The United States loves its sweets. Historic candy stores and tasteful confectionaries can be found in cities and towns across the country. Purveyors of mass market chocolate abound, and Americans are so fond of their favorite chocolate brands that animated, anthropomorphized M&Ms make frequent commercial appearances. There’s even a chocolate-themed amusement park in Pennsylvania called Hersheypark.
While candy can taste either magnificent or mediocre regardless of what city you find yourself in, there are some parts of the country that stand out as home to the most iconic candy in the US. These five cities have a heavy stake in candy, and some are even the birthplace of now-beloved treats. Grab your dental floss and prepare your sweet tooth: These are the American cities best known for sugary, sweet candy.
1. Hershey, Pennsylvania
It’s just about impossible to talk about candy in the US without talking about Hershey — especially when talking about chocolate. Whatever your feelings are about the quality of the chocolate itself, it’s undeniable that the closest thing you’ll get to a real world Willy Wonka factory is Hersheypark in Hershey, PA. The park comes complete with rollercoasters, a cafe, a museum, tasting rooms with flights of chocolate instead of wine, and a make-your-own chocolate experience. There’s even a public garden dedicated to chocolate-themed plants like chocolate mint and hot cocoa rose. For adults, there’s the MeltSpa and Chocolate Spa that specialize in chocolate-based treatments. And yes, there’s plenty of candy to just buy and eat, too.
2. Ocean City, New Jersey
Chewy salt water taffy is at home in Ocean City, NJ. According to legend, salt water taffy itself was invented in the late 1800s just 10 miles away in Atlantic City when a candy shop was flooded with ocean water. The shop owner sarcastically told a customer that the only taffy he had left was salt water taffy, and to his surprise the salty taffy sold, so the story goes. Salt water taffy, however, doesn’t use actual ocean water (some confectioners don’t even use salt). And though the legend centers on Atlantic City, it’s Ocean City that steals the show these days. Stroll the boardwalk for taffy and be sure to visit Shriver’s, which opened in 1898 and today has around 50 different flavors. Also of note in Ocean City for those with a sweet tooth: fudge. Lots and lots of fudge, with flavors like pistachio, chocolate marshmallow, and coconut.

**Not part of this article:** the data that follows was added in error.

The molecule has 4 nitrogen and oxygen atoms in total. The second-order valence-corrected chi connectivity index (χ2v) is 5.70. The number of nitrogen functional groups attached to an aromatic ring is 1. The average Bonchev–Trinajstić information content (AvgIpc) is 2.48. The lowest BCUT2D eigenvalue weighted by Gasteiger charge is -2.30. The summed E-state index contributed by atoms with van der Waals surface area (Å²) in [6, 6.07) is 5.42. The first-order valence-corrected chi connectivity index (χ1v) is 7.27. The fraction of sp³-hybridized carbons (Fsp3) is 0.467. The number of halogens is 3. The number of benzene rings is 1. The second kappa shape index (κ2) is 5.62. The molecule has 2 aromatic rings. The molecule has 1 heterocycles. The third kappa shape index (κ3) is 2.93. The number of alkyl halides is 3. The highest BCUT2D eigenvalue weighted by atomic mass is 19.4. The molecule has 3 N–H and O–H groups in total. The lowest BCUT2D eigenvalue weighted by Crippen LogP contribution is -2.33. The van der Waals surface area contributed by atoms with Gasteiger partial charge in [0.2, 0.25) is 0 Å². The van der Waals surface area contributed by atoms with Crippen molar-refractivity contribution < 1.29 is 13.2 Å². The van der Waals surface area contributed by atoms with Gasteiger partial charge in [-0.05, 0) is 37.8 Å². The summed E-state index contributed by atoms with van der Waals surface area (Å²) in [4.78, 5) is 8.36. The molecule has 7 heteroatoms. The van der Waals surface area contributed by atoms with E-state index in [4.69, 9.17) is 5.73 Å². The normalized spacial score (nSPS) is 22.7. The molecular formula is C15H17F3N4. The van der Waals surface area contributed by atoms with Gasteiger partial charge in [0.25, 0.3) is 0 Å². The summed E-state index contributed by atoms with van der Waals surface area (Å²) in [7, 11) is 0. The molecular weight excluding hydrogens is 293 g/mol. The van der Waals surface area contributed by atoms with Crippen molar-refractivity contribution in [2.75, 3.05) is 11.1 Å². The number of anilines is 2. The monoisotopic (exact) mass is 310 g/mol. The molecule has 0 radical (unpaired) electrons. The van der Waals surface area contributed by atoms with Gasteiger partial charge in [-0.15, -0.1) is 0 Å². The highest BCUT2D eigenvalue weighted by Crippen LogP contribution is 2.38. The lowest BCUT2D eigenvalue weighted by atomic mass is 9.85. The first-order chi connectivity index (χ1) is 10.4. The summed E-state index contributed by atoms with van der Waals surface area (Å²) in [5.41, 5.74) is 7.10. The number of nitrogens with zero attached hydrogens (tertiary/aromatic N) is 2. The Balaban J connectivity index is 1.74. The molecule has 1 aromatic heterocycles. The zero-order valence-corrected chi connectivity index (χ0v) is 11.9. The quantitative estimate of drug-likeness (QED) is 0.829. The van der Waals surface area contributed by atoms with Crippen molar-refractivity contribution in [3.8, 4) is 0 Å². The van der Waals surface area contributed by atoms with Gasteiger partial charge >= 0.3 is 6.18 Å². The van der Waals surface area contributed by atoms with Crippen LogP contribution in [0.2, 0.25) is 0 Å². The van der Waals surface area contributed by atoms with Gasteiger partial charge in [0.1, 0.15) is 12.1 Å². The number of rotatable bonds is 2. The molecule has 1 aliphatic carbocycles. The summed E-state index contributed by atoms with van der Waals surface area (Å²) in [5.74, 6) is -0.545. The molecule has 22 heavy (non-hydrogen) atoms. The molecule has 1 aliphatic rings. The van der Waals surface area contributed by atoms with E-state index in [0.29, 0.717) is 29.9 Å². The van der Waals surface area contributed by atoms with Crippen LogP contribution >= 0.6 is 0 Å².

3. Salt Lake City, Utah
In 2015, a study found that people in Utah eat nearly twice as much candy per person than the rest of the US. There are a number of reasons why, including one Brigham Young University professor’s opinion that the high Mormon population, which stays away from coffee, alcohol, and tobacco, indulges in sweets instead. The same year, Hershey named Salt Lake City the “Sweet Tooth Capital of America” thanks to the massive amounts of chocolate and Twizzlers residents eat. And where there are lots of candy lovers, there are candy makers. Salt Lake City has a thriving artisan chocolate community and candy stores like Caputo’s that focus on Utah-made chocolate. The producers and shops centered in and near Salt Lake City led to Saveur naming the area the “epicenter of chocolate innovation” in the US.
4. Buffalo, New York
Buffalo wings, not candy, are the first food that most people think of when they think of Buffalo, NY. Deservedly so, as the story of how Buffalo got its wings is endearing, and the dish defines proper bar food in the US to this day. Yet it has a sweet claim to fame as well: sponge candy. Sponge candy is made with sugar, baking soda, and corn syrup or molasses. The result is a crunchy-but-airy toffee, and in Buffalo, that toffee is covered in chocolate to make the city’s famous sponge candy. Similar variations (sometimes without the chocolate) can be found in New Zealand, where it’s called hokey pokey, as well as Britain and Australia. One of the oldest and most classic places for Buffalo sponge candy is Fowler’s, which opened in 1910.
5. San Francisco, California
Many large cities in Europe and the US have reputable chocolate businesses. Places like New York City, Paris, and London attract the type of people who open bean-to-bar chocolate shops, as well as the type of people who frequent those shops. San Francisco stands out among these cities for its long history with quality chocolate. The city by the bay is where Ghirardelli, the oldest continuously run chocolate factory in the US, got its start in 1852. It’s also home to the oldest family owned chocolate factory in the US, Guittard, and Scharffen Berger, the first US chocolate company to put the cacao percentage on the label. Something about San Francisco inspires a special type of American chocolate maker — and there’s no shortage of fine purveyors of other types of candy around the city as well.
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